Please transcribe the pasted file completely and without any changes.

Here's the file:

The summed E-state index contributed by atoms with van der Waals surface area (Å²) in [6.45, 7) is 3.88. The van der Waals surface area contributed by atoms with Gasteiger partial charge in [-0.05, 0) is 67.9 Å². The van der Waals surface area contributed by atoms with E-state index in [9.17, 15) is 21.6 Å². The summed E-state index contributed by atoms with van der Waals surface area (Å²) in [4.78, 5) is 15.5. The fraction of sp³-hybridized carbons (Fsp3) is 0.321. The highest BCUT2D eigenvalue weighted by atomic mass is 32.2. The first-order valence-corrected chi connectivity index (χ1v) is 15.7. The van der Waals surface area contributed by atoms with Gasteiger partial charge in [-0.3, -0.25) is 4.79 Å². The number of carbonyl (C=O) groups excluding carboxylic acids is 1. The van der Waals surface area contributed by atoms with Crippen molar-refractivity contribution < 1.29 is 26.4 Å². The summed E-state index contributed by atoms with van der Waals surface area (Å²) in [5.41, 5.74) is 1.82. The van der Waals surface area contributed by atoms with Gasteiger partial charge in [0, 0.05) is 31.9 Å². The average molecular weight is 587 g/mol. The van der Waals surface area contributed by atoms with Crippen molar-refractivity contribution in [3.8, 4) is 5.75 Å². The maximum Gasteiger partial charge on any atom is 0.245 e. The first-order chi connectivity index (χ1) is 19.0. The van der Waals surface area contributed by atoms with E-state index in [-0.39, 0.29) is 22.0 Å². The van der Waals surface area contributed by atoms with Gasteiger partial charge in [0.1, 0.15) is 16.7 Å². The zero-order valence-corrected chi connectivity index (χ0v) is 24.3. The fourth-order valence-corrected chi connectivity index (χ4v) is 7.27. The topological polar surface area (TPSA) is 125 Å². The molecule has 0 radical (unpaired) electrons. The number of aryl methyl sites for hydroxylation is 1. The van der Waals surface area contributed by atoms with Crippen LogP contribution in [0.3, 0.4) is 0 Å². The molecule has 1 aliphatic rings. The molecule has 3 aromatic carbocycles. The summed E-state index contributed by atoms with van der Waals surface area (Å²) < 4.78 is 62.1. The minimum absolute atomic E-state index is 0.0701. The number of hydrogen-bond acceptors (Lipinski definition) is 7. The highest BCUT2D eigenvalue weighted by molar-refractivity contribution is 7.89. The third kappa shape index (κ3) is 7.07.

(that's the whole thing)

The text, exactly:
The summed E-state index contributed by atoms with van der Waals surface area (Å²) in [6.45, 7) is 3.88. The van der Waals surface area contributed by atoms with Gasteiger partial charge in [-0.05, 0) is 67.9 Å². The van der Waals surface area contributed by atoms with E-state index in [9.17, 15) is 21.6 Å². The summed E-state index contributed by atoms with van der Waals surface area (Å²) in [4.78, 5) is 15.5. The fraction of sp³-hybridized carbons (Fsp3) is 0.321. The highest BCUT2D eigenvalue weighted by atomic mass is 32.2. The first-order valence-corrected chi connectivity index (χ1v) is 15.7. The van der Waals surface area contributed by atoms with Gasteiger partial charge in [-0.3, -0.25) is 4.79 Å². The number of carbonyl (C=O) groups excluding carboxylic acids is 1. The van der Waals surface area contributed by atoms with Crippen molar-refractivity contribution < 1.29 is 26.4 Å². The summed E-state index contributed by atoms with van der Waals surface area (Å²) in [5.41, 5.74) is 1.82. The van der Waals surface area contributed by atoms with Gasteiger partial charge in [0, 0.05) is 31.9 Å². The average molecular weight is 587 g/mol. The van der Waals surface area contributed by atoms with Crippen molar-refractivity contribution in [3.8, 4) is 5.75 Å². The maximum Gasteiger partial charge on any atom is 0.245 e. The first-order chi connectivity index (χ1) is 19.0. The van der Waals surface area contributed by atoms with E-state index in [-0.39, 0.29) is 22.0 Å². The van der Waals surface area contributed by atoms with Gasteiger partial charge in [0.1, 0.15) is 16.7 Å². The zero-order valence-corrected chi connectivity index (χ0v) is 24.3. The fourth-order valence-corrected chi connectivity index (χ4v) is 7.27. The topological polar surface area (TPSA) is 125 Å². The molecule has 0 radical (unpaired) electrons. The number of aryl methyl sites for hydroxylation is 1. The van der Waals surface area contributed by atoms with Crippen LogP contribution in [0.3, 0.4) is 0 Å². The molecule has 1 aliphatic rings. The molecule has 3 aromatic carbocycles. The summed E-state index contributed by atoms with van der Waals surface area (Å²) < 4.78 is 62.1. The minimum absolute atomic E-state index is 0.0701. The number of hydrogen-bond acceptors (Lipinski definition) is 7. The highest BCUT2D eigenvalue weighted by molar-refractivity contribution is 7.89. The third kappa shape index (κ3) is 7.07.